Manning joined the military to help his country because, rarely enough, I think he actually respected and believed what it stood for. Apparently he loved its values — life, liberty, and justice for all — too sincerely because he laid everything on the line to promote them. Manning seemed motivated in his “treasonous” actions by a genuine disturbance with the inhumane murder of civilians and the military’s hypocritical cover ups. Manning seems to be a person with heightened empathy and an evolved conscience who cared simultaneously for the welfare of our nation and that of the nation we invaded. It’s understandable that someone with such a unique double-edged guilt would seek relief from it by confiding in another person. In the person who ratted him out — Adrian Lamo.
I’ve compiled a couple of quotes of from Manning’s IM correspondence with Lamo:
”Manning: ive been so isolated so long… i just wanted to be nice, and live a normal life… but events kept forcing me to figure out ways to survive… smart enough to know whats going on, but helpless to do anything…americans have so many more rights than non-americans, its awful… i guess i follow humanist values though, have custom dogtags that say “Humanist” … i want people to see the truth… regardless of who they are… because without information, you cannot make informed decisions as a public…i dont believe in good guys versus bad guys anymore… only a plethora of states acting in self interest… with varying ethics and moral standards of course, but self-interest nonetheless”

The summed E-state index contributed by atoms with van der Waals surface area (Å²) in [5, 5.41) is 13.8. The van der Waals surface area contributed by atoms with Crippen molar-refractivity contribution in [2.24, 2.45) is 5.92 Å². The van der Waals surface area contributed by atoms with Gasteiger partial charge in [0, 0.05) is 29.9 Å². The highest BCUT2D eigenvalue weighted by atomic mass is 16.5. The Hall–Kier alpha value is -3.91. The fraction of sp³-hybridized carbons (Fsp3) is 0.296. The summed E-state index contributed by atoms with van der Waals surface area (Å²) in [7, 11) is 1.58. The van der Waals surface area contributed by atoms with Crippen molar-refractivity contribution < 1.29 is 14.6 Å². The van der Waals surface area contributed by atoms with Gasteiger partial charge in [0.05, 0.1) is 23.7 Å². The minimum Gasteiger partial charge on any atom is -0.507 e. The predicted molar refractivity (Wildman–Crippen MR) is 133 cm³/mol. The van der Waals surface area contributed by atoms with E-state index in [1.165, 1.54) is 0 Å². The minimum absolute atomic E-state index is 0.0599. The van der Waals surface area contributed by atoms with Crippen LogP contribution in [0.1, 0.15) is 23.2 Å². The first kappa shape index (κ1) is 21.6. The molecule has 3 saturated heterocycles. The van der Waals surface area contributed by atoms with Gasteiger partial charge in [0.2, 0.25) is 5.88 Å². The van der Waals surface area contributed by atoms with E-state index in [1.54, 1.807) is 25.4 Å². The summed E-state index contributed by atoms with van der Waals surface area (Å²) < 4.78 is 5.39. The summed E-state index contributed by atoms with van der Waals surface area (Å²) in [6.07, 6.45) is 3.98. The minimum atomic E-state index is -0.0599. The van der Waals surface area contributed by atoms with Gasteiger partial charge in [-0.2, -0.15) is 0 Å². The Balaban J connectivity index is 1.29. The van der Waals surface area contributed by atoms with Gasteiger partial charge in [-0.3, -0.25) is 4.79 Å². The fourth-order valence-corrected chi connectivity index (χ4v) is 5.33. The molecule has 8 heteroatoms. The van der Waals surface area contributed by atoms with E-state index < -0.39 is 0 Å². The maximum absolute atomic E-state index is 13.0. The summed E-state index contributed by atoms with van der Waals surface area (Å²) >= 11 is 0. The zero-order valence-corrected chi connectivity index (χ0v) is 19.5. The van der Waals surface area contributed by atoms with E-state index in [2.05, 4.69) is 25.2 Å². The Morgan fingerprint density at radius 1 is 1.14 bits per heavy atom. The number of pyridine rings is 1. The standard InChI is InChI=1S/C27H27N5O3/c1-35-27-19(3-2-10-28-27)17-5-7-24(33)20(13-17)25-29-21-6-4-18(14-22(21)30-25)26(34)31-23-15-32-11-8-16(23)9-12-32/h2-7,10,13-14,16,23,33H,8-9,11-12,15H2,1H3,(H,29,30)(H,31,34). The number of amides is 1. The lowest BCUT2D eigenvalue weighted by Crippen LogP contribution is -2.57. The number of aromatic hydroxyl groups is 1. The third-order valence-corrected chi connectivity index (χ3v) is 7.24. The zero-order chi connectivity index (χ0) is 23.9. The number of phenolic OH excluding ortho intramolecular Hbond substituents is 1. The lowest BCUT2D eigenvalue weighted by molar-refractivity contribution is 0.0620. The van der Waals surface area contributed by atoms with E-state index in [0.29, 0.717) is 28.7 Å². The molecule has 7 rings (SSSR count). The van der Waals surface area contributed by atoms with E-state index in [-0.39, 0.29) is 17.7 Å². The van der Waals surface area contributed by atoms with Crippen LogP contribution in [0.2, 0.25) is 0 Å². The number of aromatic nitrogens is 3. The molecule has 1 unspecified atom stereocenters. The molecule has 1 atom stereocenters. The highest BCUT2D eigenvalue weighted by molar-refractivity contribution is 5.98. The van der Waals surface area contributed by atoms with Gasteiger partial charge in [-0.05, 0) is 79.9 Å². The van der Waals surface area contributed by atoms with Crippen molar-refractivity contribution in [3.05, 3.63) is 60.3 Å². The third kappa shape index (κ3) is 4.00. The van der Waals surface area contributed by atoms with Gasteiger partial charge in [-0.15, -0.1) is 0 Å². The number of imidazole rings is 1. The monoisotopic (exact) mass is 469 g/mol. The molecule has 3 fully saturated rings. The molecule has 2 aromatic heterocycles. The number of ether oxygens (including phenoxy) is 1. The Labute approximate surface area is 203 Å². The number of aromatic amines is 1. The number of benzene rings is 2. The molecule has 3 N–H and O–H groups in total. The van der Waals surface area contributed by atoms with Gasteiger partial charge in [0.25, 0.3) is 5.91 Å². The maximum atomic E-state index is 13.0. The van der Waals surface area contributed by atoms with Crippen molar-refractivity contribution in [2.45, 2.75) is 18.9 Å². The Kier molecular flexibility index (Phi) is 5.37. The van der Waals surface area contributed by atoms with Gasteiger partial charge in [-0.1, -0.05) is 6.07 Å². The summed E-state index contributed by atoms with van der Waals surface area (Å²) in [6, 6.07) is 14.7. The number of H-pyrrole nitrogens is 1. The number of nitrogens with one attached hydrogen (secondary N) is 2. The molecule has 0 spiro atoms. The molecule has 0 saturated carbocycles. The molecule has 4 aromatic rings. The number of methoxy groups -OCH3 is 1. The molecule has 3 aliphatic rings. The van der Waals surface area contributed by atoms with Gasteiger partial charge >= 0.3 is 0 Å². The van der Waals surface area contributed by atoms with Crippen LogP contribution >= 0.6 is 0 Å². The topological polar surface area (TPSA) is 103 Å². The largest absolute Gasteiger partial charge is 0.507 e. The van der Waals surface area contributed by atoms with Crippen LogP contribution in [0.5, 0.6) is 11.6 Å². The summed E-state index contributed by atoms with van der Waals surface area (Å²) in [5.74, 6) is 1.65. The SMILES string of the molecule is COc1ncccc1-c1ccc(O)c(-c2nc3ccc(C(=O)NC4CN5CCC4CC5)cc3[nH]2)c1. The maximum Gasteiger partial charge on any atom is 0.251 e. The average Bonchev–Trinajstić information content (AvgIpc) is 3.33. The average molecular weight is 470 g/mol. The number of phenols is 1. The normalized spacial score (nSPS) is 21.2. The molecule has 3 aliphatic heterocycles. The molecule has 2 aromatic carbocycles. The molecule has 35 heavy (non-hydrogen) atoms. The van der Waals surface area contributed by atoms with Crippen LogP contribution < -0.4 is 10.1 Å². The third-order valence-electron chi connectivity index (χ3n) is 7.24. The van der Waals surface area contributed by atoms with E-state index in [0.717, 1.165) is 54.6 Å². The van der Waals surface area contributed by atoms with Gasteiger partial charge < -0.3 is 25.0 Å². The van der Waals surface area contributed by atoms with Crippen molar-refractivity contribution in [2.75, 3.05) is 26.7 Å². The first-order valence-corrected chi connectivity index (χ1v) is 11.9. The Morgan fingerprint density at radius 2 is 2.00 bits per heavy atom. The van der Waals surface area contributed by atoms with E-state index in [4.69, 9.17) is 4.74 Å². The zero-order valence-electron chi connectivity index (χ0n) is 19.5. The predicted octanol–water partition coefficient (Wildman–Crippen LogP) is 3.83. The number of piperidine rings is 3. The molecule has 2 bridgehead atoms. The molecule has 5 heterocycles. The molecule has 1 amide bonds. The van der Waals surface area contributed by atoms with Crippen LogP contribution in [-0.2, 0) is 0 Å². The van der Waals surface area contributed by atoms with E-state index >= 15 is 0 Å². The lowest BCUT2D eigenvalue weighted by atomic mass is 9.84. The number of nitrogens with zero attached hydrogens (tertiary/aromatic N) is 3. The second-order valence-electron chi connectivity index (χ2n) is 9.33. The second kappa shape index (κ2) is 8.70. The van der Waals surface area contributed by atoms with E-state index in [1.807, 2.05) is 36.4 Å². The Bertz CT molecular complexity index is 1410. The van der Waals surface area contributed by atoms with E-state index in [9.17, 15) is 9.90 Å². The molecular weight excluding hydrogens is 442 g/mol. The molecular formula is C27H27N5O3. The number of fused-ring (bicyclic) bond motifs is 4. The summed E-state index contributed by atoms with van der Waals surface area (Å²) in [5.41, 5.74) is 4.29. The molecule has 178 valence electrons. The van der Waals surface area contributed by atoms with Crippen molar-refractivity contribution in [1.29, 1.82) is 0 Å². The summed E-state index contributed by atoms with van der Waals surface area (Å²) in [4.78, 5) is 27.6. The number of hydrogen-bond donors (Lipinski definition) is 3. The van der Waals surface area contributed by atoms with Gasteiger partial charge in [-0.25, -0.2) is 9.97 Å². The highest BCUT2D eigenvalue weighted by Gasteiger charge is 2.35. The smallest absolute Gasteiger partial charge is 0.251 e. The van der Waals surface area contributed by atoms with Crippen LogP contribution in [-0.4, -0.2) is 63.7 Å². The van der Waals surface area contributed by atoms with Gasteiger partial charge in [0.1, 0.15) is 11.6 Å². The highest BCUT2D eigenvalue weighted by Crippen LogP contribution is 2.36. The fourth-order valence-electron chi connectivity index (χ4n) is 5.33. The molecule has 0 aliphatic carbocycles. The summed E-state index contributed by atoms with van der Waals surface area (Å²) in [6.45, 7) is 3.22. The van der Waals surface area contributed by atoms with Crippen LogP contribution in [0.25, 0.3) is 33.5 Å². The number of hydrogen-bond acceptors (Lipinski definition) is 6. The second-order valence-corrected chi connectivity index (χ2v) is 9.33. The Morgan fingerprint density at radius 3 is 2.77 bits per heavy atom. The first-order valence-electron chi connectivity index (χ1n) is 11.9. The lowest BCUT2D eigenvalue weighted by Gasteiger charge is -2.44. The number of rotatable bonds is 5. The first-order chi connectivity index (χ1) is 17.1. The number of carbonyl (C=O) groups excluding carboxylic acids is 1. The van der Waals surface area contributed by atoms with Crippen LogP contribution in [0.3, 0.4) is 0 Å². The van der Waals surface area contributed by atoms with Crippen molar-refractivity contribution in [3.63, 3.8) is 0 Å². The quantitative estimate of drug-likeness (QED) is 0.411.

Now he’s locked up, his rights trampled on, and his name dishonored in the name of our national security.
So yes, I’ve been thinking of Bradley Manning a lot lately. About how we live and die politics, are benefitted or harmed by each other’s political actions, whether we choose to “get all political” or not.
As an artist, I acknowledge that art usually affects its political landscape subversively. This often gives an artist the luxury of either negating or accepting the truth that all art is innately political, and every artist responsible for the messages in their work.
As a literary artist, I’ll many times say literally exactly what I mean. Obviously, there’s nothing subversive about this blog post. It’s political and apparently so am I. Ugh. It runs in the blood.
Also, please “like” his facebook page to receive regular updates on his trial.
Thanks for reading!